Altice, Frederick L. ; Mostashari, Farzad ; Selwyn, Peter A. ; Checko, Patricia J. ; Singh, Ratan ; Tanguay, Sandy ; Blanchette, Edward A. / Predictors of HIV infection among newly sentenced male prisoners. In: Journal of Acquired Immune Deficiency Syndromes and Human Retrovirology. 1998 ; Vol. 18, No. 5. pp. 444-453.
@article{0823ead874fe46f8a7248fe8969ceb6b,
title = "Predictors of HIV infection among newly sentenced male prisoners",
abstract = "The prevalence of individuals with or at risk for HIV infection in prisons and jails is severalfold higher than age-adjusted rates in surrounding communities. This HIV serosurvey of 975 newly sentenced male prisoners employed a new methodology that anonymously linked individual information to HIV serologic data. The HIV prevalence was 6.1{\%}; multivariate regression analysis indicated injection drug use (OR = 18.9), black race (OR = 5.5), Hispanic ethnicity (OR = 3.4), psychiatric illness (OR = 3.1) and a history of having had a sexually transmitted disease (OR = 2.2) were independent predictors of HIV infection. Laboratory markers such as hypoalbuminemia, an elevated aspartate aminotransferase (AST) level, leukopenia, anemia, and thrombocytopenia suggest increased risk for HIV among prisoners, particularly in settings where HIV testing resources are scarce. This study, unlike those reported in other geographic regions, indicated that the majority (71{\%}) of HIV-seropositive persons self-reported their HIV status. This finding may suggest that HIV-infected individuals will self- report their status if HIV care is comprehensive and consistent. The large number of HIV-infected individuals within prisons makes prisons important sites for the introduction of comprehensive HIV-related care. This is particularly relevant in that development of new guidelines issued for the management of HIV infection in which potent combination antiretroviral therapy has been demonstrated to decrease morbidity and mortality. The high prevalence of HIV-seronegative inmates with self-reported high-risk behaviors also suggests the importance of prisons as sites for the introduction of appropriate risk-reduction interventions.",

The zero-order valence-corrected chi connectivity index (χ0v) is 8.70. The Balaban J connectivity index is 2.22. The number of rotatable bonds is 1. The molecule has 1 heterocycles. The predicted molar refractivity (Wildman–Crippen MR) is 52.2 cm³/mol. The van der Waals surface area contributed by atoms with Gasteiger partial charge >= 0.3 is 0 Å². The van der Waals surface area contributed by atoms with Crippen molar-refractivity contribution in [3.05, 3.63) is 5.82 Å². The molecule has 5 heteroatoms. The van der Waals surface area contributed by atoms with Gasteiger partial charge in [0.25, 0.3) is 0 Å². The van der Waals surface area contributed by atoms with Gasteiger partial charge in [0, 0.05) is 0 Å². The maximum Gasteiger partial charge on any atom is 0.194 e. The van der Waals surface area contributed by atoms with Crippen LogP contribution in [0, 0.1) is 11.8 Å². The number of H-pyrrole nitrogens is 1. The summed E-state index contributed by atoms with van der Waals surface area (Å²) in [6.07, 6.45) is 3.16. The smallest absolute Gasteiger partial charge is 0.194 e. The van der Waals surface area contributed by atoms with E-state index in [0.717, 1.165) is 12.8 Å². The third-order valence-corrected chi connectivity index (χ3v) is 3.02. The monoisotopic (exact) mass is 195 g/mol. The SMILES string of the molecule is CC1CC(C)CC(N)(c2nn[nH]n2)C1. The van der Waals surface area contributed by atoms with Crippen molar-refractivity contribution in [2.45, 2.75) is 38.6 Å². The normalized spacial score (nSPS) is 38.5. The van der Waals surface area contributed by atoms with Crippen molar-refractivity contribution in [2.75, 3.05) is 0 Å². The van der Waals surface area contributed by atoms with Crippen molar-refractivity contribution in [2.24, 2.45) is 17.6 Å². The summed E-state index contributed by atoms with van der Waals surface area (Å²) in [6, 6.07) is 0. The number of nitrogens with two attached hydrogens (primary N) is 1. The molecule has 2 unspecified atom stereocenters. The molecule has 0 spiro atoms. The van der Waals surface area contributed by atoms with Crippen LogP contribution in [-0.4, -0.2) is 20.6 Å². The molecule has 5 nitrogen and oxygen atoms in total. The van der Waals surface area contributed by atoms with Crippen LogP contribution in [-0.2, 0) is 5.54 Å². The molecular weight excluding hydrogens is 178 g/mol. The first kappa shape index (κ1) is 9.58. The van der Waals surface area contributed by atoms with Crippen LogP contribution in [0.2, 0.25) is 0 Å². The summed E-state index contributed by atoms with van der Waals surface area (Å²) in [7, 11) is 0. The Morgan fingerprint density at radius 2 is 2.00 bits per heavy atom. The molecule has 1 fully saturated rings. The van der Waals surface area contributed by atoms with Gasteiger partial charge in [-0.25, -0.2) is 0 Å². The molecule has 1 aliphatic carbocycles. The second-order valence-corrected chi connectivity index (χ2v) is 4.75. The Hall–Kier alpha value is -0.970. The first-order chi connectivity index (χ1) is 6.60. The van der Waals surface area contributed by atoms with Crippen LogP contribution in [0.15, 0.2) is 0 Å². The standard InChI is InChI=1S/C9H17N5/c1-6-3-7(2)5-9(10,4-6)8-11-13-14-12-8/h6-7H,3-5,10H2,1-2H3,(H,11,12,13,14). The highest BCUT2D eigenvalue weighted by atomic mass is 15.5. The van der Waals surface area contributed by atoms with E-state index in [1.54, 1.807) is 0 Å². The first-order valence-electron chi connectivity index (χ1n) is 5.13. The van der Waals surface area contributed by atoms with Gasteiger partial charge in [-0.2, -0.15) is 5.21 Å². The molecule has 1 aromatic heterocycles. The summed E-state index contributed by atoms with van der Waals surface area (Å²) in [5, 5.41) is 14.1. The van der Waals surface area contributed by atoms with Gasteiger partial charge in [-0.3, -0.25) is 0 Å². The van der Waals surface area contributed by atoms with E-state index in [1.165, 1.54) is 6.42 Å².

keywords = "Black race, HIV prevalence, Hypoalbuminemia, Injecting drug use, Mental illness, Prevention, Prisoners, Sexually transmitted diseases",
author = "Altice, {Frederick L.} and Farzad Mostashari and Selwyn, {Peter A.} and Checko, {Patricia J.} and Ratan Singh and Sandy Tanguay and Blanchette, {Edward A.}",
year = "1998",
month = "8",
day = "15",
language = "English (US)",
volume = "18",
pages = "444--453",
journal = "Journal of Acquired Immune Deficiency Syndromes",
issn = "1525-4135",
publisher = "Lippincott Williams and Wilkins",
number = "5",

}

TY - JOUR

T1 - Predictors of HIV infection among newly sentenced male prisoners

AU - Altice, Frederick L.

AU - Mostashari, Farzad

AU - Selwyn, Peter A.

AU - Checko, Patricia J.

AU - Singh, Ratan

AU - Tanguay, Sandy

AU - Blanchette, Edward A.

PY - 1998/8/15

Y1 - 1998/8/15